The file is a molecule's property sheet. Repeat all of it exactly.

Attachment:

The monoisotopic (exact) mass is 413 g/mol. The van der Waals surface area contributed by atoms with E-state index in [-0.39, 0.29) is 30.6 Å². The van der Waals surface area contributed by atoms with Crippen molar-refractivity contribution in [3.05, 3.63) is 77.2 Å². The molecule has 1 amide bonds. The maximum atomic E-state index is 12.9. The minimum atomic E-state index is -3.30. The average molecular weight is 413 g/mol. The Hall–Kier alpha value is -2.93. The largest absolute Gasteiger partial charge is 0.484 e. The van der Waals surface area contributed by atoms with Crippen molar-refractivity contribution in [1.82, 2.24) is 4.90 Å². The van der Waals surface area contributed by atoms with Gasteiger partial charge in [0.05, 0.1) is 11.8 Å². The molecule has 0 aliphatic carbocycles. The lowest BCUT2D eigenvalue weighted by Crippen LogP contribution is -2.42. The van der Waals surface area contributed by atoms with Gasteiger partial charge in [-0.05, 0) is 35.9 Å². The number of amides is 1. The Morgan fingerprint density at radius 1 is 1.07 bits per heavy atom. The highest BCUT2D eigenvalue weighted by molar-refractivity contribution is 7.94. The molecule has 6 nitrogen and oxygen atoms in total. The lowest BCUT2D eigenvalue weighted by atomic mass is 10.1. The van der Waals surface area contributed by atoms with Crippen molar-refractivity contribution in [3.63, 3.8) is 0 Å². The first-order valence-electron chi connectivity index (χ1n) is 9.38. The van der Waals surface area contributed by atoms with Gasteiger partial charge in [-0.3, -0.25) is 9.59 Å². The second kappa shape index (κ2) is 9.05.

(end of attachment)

The monoisotopic (exact) mass is 413 g/mol. The van der Waals surface area contributed by atoms with E-state index in [-0.39, 0.29) is 30.6 Å². The van der Waals surface area contributed by atoms with Crippen molar-refractivity contribution in [3.05, 3.63) is 77.2 Å². The molecule has 1 amide bonds. The maximum atomic E-state index is 12.9. The minimum atomic E-state index is -3.30. The average molecular weight is 413 g/mol. The Hall–Kier alpha value is -2.93. The largest absolute Gasteiger partial charge is 0.484 e. The van der Waals surface area contributed by atoms with Crippen molar-refractivity contribution in [1.82, 2.24) is 4.90 Å². The van der Waals surface area contributed by atoms with Gasteiger partial charge in [0.05, 0.1) is 11.8 Å². The molecule has 0 aliphatic carbocycles. The lowest BCUT2D eigenvalue weighted by Crippen LogP contribution is -2.42. The van der Waals surface area contributed by atoms with Gasteiger partial charge in [-0.05, 0) is 35.9 Å². The number of amides is 1. The Morgan fingerprint density at radius 1 is 1.07 bits per heavy atom. The highest BCUT2D eigenvalue weighted by molar-refractivity contribution is 7.94. The molecule has 6 nitrogen and oxygen atoms in total. The lowest BCUT2D eigenvalue weighted by atomic mass is 10.1. The van der Waals surface area contributed by atoms with Crippen molar-refractivity contribution in [3.63, 3.8) is 0 Å². The first-order valence-electron chi connectivity index (χ1n) is 9.38. The van der Waals surface area contributed by atoms with Gasteiger partial charge in [-0.3, -0.25) is 9.59 Å². The second kappa shape index (κ2) is 9.05.